Down in Pleasanton, Neb., home of Randy Cruise, president of the National Corn Growers Assn., the accord could be a real boon. Eliminating Mexico’s tariffs on corn from the United States would create a new market for American corn farmers and boost their income through increased sales and upward pressure on prices.

But that is little consolation to tiny Breckenridge (population 3,708). Even if NAFTA produces far more benefits than costs for the nation as a whole, as many experts anticipate, it could still upset the economics of the domestic sugar beet industry--an industry that has thrived in a protectionist cocoon that NAFTA would unravel.


The trade agreement would remove quotas that keep Mexican sugar out of the United States and reduce Mexican tariffs that now prevent soft drink bottlers using from using American corn syrup. Farmers here fear the changed rules would allow Mexico to flood the U.S. market with cheap surplus sugar that would bowl over the multibillion-dollar American sugar industry--whatever the gains for U.S. corn growners and sugar consumers.

There is more at issue than the profits of the 220 farmers growing sugar beets in this region, or the dollars and cents of life in an out-of-the-way pocket of rural America. The argument over sugar beets is a microcosm of the approaching public debate over the agreement as a whole. America, after all, is dotted with communities that share concerns like those of the people of Breckenridge.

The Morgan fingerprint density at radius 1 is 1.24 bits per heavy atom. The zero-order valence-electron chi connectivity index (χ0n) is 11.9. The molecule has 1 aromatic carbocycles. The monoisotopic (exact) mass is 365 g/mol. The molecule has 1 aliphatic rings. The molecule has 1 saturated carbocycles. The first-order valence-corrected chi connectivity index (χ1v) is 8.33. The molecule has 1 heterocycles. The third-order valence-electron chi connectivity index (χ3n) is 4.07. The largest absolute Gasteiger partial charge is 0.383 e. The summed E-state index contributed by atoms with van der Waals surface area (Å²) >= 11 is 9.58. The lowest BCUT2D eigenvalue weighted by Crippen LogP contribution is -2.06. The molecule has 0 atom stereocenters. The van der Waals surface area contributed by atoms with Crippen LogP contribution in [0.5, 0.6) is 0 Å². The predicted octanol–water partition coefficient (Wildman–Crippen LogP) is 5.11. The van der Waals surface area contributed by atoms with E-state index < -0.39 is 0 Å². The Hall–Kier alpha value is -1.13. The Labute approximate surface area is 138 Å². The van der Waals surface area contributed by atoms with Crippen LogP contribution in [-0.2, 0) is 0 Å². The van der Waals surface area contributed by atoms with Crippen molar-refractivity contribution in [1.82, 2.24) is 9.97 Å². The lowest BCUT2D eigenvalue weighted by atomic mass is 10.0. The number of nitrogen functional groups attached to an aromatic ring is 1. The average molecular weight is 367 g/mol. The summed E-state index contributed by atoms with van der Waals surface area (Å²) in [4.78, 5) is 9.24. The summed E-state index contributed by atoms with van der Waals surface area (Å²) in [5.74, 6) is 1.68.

Supporters of the trade accord cite studies projecting huge potential benefits from ratification of the three-way treaty, such as a net gain of some 200,000 jobs in the United States. In California, for example, proponents say the treaty would increase net employment by 30,000 to 40,000, with more than four new jobs for every one lost.